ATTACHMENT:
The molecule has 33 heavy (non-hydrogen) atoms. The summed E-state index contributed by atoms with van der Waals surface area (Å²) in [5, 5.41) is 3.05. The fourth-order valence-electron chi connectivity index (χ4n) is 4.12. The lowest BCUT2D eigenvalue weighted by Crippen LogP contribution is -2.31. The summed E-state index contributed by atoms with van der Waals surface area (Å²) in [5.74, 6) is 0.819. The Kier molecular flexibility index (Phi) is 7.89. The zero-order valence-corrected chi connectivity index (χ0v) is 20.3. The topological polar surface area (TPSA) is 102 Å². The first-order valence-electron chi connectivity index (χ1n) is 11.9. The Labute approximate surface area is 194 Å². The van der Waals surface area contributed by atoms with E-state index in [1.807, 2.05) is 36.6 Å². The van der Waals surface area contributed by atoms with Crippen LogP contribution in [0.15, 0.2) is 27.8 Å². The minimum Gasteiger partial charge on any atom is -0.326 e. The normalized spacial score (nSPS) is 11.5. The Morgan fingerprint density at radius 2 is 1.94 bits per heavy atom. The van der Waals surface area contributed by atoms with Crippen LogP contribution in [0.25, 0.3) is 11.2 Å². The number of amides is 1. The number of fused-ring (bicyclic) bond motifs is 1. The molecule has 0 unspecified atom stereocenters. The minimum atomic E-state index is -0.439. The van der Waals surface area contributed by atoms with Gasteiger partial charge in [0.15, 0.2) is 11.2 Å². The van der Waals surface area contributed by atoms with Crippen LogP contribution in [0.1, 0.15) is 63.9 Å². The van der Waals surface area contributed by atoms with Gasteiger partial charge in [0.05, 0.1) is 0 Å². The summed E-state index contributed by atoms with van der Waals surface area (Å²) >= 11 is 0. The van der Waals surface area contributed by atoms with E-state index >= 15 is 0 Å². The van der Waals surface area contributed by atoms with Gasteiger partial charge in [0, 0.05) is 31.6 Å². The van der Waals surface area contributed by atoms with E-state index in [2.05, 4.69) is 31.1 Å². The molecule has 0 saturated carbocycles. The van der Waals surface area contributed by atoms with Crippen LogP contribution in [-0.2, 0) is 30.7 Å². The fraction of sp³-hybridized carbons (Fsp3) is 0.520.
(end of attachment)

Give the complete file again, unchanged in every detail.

The molecule has 33 heavy (non-hydrogen) atoms. The summed E-state index contributed by atoms with van der Waals surface area (Å²) in [5, 5.41) is 3.05. The fourth-order valence-electron chi connectivity index (χ4n) is 4.12. The lowest BCUT2D eigenvalue weighted by Crippen LogP contribution is -2.31. The summed E-state index contributed by atoms with van der Waals surface area (Å²) in [5.74, 6) is 0.819. The Kier molecular flexibility index (Phi) is 7.89. The zero-order valence-corrected chi connectivity index (χ0v) is 20.3. The topological polar surface area (TPSA) is 102 Å². The first-order valence-electron chi connectivity index (χ1n) is 11.9. The Labute approximate surface area is 194 Å². The van der Waals surface area contributed by atoms with E-state index in [1.807, 2.05) is 36.6 Å². The van der Waals surface area contributed by atoms with Crippen LogP contribution in [0.15, 0.2) is 27.8 Å². The minimum Gasteiger partial charge on any atom is -0.326 e. The normalized spacial score (nSPS) is 11.5. The Morgan fingerprint density at radius 2 is 1.94 bits per heavy atom. The van der Waals surface area contributed by atoms with Crippen LogP contribution in [0.25, 0.3) is 11.2 Å². The number of amides is 1. The number of fused-ring (bicyclic) bond motifs is 1. The molecule has 0 unspecified atom stereocenters. The minimum atomic E-state index is -0.439. The van der Waals surface area contributed by atoms with Gasteiger partial charge in [0.15, 0.2) is 11.2 Å². The van der Waals surface area contributed by atoms with Crippen LogP contribution in [0.1, 0.15) is 63.9 Å². The van der Waals surface area contributed by atoms with Gasteiger partial charge in [0.05, 0.1) is 0 Å². The summed E-state index contributed by atoms with van der Waals surface area (Å²) >= 11 is 0. The van der Waals surface area contributed by atoms with E-state index >= 15 is 0 Å². The van der Waals surface area contributed by atoms with Gasteiger partial charge in [0, 0.05) is 31.6 Å². The van der Waals surface area contributed by atoms with E-state index in [2.05, 4.69) is 31.1 Å². The molecule has 0 saturated carbocycles. The van der Waals surface area contributed by atoms with Crippen LogP contribution in [-0.2, 0) is 30.7 Å². The fraction of sp³-hybridized carbons (Fsp3) is 0.520.